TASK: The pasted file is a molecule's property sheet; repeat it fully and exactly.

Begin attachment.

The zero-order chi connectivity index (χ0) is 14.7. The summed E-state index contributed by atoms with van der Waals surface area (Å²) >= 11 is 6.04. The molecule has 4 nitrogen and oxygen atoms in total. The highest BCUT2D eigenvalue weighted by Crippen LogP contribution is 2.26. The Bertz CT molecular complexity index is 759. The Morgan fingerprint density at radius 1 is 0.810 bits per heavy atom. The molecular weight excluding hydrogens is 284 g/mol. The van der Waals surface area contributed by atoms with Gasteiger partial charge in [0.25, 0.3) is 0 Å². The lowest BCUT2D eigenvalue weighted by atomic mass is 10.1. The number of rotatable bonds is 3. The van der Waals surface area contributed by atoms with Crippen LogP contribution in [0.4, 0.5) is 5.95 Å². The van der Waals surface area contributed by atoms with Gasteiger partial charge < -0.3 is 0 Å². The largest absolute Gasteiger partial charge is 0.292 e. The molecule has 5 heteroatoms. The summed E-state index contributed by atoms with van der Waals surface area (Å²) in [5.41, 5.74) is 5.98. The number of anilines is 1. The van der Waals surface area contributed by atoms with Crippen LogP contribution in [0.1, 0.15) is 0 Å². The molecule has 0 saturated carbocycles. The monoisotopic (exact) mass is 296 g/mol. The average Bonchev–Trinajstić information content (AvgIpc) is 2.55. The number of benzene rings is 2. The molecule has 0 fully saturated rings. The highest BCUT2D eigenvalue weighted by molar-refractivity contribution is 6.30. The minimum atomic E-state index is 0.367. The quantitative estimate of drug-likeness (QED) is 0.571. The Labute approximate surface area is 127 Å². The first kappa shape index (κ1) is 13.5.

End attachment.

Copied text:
The zero-order chi connectivity index (χ0) is 14.7. The summed E-state index contributed by atoms with van der Waals surface area (Å²) >= 11 is 6.04. The molecule has 4 nitrogen and oxygen atoms in total. The highest BCUT2D eigenvalue weighted by Crippen LogP contribution is 2.26. The Bertz CT molecular complexity index is 759. The Morgan fingerprint density at radius 1 is 0.810 bits per heavy atom. The molecular weight excluding hydrogens is 284 g/mol. The van der Waals surface area contributed by atoms with Gasteiger partial charge in [0.25, 0.3) is 0 Å². The lowest BCUT2D eigenvalue weighted by atomic mass is 10.1. The number of rotatable bonds is 3. The van der Waals surface area contributed by atoms with Crippen LogP contribution in [0.4, 0.5) is 5.95 Å². The van der Waals surface area contributed by atoms with Gasteiger partial charge < -0.3 is 0 Å². The largest absolute Gasteiger partial charge is 0.292 e. The molecule has 5 heteroatoms. The summed E-state index contributed by atoms with van der Waals surface area (Å²) in [5.41, 5.74) is 5.98. The number of anilines is 1. The van der Waals surface area contributed by atoms with Crippen LogP contribution in [0.1, 0.15) is 0 Å². The molecule has 0 saturated carbocycles. The monoisotopic (exact) mass is 296 g/mol. The average Bonchev–Trinajstić information content (AvgIpc) is 2.55. The number of benzene rings is 2. The molecule has 0 fully saturated rings. The highest BCUT2D eigenvalue weighted by molar-refractivity contribution is 6.30. The minimum atomic E-state index is 0.367. The quantitative estimate of drug-likeness (QED) is 0.571. The Labute approximate surface area is 127 Å². The first kappa shape index (κ1) is 13.5.